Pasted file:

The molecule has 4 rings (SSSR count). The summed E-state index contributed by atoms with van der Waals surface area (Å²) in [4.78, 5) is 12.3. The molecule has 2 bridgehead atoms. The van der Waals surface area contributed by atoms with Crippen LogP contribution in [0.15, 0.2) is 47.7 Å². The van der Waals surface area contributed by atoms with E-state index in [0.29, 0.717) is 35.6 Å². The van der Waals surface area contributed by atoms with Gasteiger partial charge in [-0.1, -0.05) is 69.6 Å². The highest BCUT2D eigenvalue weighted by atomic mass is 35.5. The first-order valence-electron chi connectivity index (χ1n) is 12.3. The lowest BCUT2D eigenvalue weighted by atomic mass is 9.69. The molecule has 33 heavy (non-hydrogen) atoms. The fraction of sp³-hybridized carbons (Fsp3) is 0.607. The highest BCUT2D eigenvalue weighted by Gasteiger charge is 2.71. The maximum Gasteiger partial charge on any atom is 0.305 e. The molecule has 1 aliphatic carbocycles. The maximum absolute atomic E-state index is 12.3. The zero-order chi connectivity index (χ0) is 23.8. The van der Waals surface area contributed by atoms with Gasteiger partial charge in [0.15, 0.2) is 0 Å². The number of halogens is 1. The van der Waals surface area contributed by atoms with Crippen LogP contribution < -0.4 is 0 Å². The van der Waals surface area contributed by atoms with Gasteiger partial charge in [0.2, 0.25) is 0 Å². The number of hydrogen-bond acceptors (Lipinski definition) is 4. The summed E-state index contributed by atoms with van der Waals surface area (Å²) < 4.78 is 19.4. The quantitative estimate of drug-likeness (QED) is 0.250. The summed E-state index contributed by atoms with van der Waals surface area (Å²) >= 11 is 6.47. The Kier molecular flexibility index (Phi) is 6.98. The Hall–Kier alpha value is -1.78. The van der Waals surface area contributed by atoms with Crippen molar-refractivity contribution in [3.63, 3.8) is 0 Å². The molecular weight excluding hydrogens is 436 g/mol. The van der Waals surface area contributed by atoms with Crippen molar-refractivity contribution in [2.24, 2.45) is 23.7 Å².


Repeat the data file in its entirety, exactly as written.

The molecule has 4 rings (SSSR count). The summed E-state index contributed by atoms with van der Waals surface area (Å²) in [4.78, 5) is 12.3. The molecule has 2 bridgehead atoms. The van der Waals surface area contributed by atoms with Crippen LogP contribution in [0.15, 0.2) is 47.7 Å². The van der Waals surface area contributed by atoms with E-state index in [0.29, 0.717) is 35.6 Å². The van der Waals surface area contributed by atoms with Gasteiger partial charge in [-0.1, -0.05) is 69.6 Å². The highest BCUT2D eigenvalue weighted by atomic mass is 35.5. The first-order valence-electron chi connectivity index (χ1n) is 12.3. The lowest BCUT2D eigenvalue weighted by atomic mass is 9.69. The molecule has 33 heavy (non-hydrogen) atoms. The fraction of sp³-hybridized carbons (Fsp3) is 0.607. The highest BCUT2D eigenvalue weighted by Gasteiger charge is 2.71. The maximum Gasteiger partial charge on any atom is 0.305 e. The molecule has 1 aliphatic carbocycles. The maximum absolute atomic E-state index is 12.3. The zero-order chi connectivity index (χ0) is 23.8. The van der Waals surface area contributed by atoms with Gasteiger partial charge in [0.15, 0.2) is 0 Å². The number of halogens is 1. The van der Waals surface area contributed by atoms with Crippen LogP contribution < -0.4 is 0 Å². The van der Waals surface area contributed by atoms with Gasteiger partial charge in [0.2, 0.25) is 0 Å². The number of hydrogen-bond acceptors (Lipinski definition) is 4. The summed E-state index contributed by atoms with van der Waals surface area (Å²) < 4.78 is 19.4. The quantitative estimate of drug-likeness (QED) is 0.250. The summed E-state index contributed by atoms with van der Waals surface area (Å²) >= 11 is 6.47. The Kier molecular flexibility index (Phi) is 6.98. The Hall–Kier alpha value is -1.78. The van der Waals surface area contributed by atoms with Crippen molar-refractivity contribution in [3.63, 3.8) is 0 Å². The molecular weight excluding hydrogens is 436 g/mol. The van der Waals surface area contributed by atoms with Crippen molar-refractivity contribution in [2.24, 2.45) is 23.7 Å².